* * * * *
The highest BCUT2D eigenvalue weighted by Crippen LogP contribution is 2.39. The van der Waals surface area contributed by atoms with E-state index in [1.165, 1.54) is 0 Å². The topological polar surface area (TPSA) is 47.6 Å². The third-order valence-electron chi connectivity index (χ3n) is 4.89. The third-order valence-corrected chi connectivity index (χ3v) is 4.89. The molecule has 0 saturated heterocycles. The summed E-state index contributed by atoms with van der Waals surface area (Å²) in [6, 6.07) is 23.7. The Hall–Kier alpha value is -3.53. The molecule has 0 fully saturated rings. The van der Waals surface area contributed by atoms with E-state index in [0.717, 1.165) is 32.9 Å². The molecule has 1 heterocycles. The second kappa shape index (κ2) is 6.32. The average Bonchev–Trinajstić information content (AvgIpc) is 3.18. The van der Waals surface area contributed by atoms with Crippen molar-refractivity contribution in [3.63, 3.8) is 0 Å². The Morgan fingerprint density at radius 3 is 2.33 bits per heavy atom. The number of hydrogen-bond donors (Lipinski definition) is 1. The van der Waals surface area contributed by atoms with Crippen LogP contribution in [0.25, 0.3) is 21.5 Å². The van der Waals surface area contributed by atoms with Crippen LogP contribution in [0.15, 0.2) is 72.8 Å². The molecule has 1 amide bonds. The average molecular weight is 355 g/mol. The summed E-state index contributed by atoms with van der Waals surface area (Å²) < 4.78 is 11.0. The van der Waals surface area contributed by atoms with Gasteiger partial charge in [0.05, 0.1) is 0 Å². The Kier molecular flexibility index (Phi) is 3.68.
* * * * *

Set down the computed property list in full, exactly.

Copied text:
The highest BCUT2D eigenvalue weighted by Crippen LogP contribution is 2.39. The van der Waals surface area contributed by atoms with E-state index in [1.165, 1.54) is 0 Å². The topological polar surface area (TPSA) is 47.6 Å². The third-order valence-electron chi connectivity index (χ3n) is 4.89. The third-order valence-corrected chi connectivity index (χ3v) is 4.89. The molecule has 0 saturated heterocycles. The summed E-state index contributed by atoms with van der Waals surface area (Å²) in [6, 6.07) is 23.7. The Hall–Kier alpha value is -3.53. The molecule has 0 fully saturated rings. The van der Waals surface area contributed by atoms with E-state index in [0.717, 1.165) is 32.9 Å². The molecule has 1 heterocycles. The second kappa shape index (κ2) is 6.32. The average Bonchev–Trinajstić information content (AvgIpc) is 3.18. The van der Waals surface area contributed by atoms with Crippen molar-refractivity contribution in [3.63, 3.8) is 0 Å². The Morgan fingerprint density at radius 3 is 2.33 bits per heavy atom. The number of hydrogen-bond donors (Lipinski definition) is 1. The van der Waals surface area contributed by atoms with Crippen LogP contribution in [0.25, 0.3) is 21.5 Å². The van der Waals surface area contributed by atoms with Crippen LogP contribution in [0.15, 0.2) is 72.8 Å². The molecule has 1 amide bonds. The average molecular weight is 355 g/mol. The summed E-state index contributed by atoms with van der Waals surface area (Å²) < 4.78 is 11.0. The van der Waals surface area contributed by atoms with Gasteiger partial charge in [0.05, 0.1) is 0 Å². The Kier molecular flexibility index (Phi) is 3.68.